Letter | Published:

Fossils as Indicators of Continental Drift

Naturevolume 135pages10741075 (1935) | Download Citation



MOST geologists will doubtless agree with Sir Arthur Smith Woodward as to the need for caution in the interpretation of some of the fossil evidence which has been regarded as supporting the hypothesis of continental drift1. The possibility that fossils referred to the same genus or even the same species may have been developed in different areas (whether from a common or different ancestors) is familiar to those who have been concerned with Mollusca or Brachiopoda, but the implications as regards classification or the value of fossil lists are not so well understood, and Sir Arthur's warning is no doubt timely.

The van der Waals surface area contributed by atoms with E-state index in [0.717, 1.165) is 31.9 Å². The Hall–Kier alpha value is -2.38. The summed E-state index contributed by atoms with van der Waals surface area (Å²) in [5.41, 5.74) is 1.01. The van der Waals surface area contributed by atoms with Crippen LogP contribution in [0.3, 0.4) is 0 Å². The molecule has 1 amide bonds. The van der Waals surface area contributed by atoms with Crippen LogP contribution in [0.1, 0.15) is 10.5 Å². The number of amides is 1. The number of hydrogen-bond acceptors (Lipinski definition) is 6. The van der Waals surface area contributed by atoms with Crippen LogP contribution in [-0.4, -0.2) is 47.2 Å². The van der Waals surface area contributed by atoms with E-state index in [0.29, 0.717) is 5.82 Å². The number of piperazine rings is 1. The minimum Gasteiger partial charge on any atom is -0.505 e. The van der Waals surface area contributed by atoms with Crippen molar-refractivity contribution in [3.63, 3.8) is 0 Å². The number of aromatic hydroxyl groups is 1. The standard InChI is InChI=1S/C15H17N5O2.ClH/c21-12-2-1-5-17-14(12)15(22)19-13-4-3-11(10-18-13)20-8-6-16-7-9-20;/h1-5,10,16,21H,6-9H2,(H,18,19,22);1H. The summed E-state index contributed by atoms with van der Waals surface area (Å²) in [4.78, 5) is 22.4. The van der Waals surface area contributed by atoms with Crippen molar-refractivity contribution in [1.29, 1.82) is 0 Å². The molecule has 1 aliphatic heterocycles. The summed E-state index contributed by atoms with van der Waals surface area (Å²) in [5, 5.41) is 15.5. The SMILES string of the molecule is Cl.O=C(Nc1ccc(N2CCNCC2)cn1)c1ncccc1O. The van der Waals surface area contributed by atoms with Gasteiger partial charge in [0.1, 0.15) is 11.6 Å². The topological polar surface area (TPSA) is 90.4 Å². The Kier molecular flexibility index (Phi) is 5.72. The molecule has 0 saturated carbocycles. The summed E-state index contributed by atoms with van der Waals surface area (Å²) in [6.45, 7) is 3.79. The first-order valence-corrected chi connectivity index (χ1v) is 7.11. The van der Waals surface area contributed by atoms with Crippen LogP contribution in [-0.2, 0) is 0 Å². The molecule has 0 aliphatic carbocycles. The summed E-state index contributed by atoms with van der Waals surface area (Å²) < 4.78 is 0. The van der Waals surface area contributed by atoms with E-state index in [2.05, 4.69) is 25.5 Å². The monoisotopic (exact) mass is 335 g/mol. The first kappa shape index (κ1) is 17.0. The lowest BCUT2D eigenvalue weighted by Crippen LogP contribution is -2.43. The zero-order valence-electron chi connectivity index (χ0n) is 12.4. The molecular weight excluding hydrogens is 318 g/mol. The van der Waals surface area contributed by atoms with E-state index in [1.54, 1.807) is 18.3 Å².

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  1. 1

    NATURE, 135, 900, June 1, 1935.

  2. 2

    W. J. Jongmans und W. Gothan, “Florenfolge und vergleichende Stratigraphie des Karbons der Östlichen Staaten Nord-Amerika's. Vergleich mit West-Europa”. Geol. Bureau Heerlen, Jaarverslag over 1933, pp. 17–44 ; 1934.

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  1. Geology Department, University of Bristol

    • A. E. TRUEMAN


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